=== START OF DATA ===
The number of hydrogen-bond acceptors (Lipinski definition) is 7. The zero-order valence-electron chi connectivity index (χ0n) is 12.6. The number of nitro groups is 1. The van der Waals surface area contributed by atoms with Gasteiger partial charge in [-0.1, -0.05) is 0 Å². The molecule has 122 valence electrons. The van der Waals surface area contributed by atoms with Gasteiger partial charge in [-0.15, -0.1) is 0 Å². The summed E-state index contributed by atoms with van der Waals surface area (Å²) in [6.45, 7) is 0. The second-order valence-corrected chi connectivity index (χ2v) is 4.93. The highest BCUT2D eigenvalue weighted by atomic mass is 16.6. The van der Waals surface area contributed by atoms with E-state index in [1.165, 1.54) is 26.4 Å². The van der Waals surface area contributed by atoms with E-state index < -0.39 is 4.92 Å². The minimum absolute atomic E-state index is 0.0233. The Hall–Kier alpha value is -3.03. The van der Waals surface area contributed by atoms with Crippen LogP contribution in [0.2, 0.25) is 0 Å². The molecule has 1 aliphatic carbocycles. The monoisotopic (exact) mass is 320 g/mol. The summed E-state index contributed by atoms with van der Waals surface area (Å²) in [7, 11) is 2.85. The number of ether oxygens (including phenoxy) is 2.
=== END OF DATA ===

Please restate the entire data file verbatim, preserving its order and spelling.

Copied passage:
The number of hydrogen-bond acceptors (Lipinski definition) is 7. The zero-order valence-electron chi connectivity index (χ0n) is 12.6. The number of nitro groups is 1. The van der Waals surface area contributed by atoms with Gasteiger partial charge in [-0.1, -0.05) is 0 Å². The molecule has 122 valence electrons. The van der Waals surface area contributed by atoms with Gasteiger partial charge in [-0.15, -0.1) is 0 Å². The summed E-state index contributed by atoms with van der Waals surface area (Å²) in [6.45, 7) is 0. The second-order valence-corrected chi connectivity index (χ2v) is 4.93. The highest BCUT2D eigenvalue weighted by atomic mass is 16.6. The van der Waals surface area contributed by atoms with E-state index in [1.165, 1.54) is 26.4 Å². The van der Waals surface area contributed by atoms with E-state index < -0.39 is 4.92 Å². The minimum absolute atomic E-state index is 0.0233. The Hall–Kier alpha value is -3.03. The van der Waals surface area contributed by atoms with Crippen LogP contribution in [0.2, 0.25) is 0 Å². The molecule has 1 aliphatic carbocycles. The monoisotopic (exact) mass is 320 g/mol. The summed E-state index contributed by atoms with van der Waals surface area (Å²) in [7, 11) is 2.85. The number of ether oxygens (including phenoxy) is 2.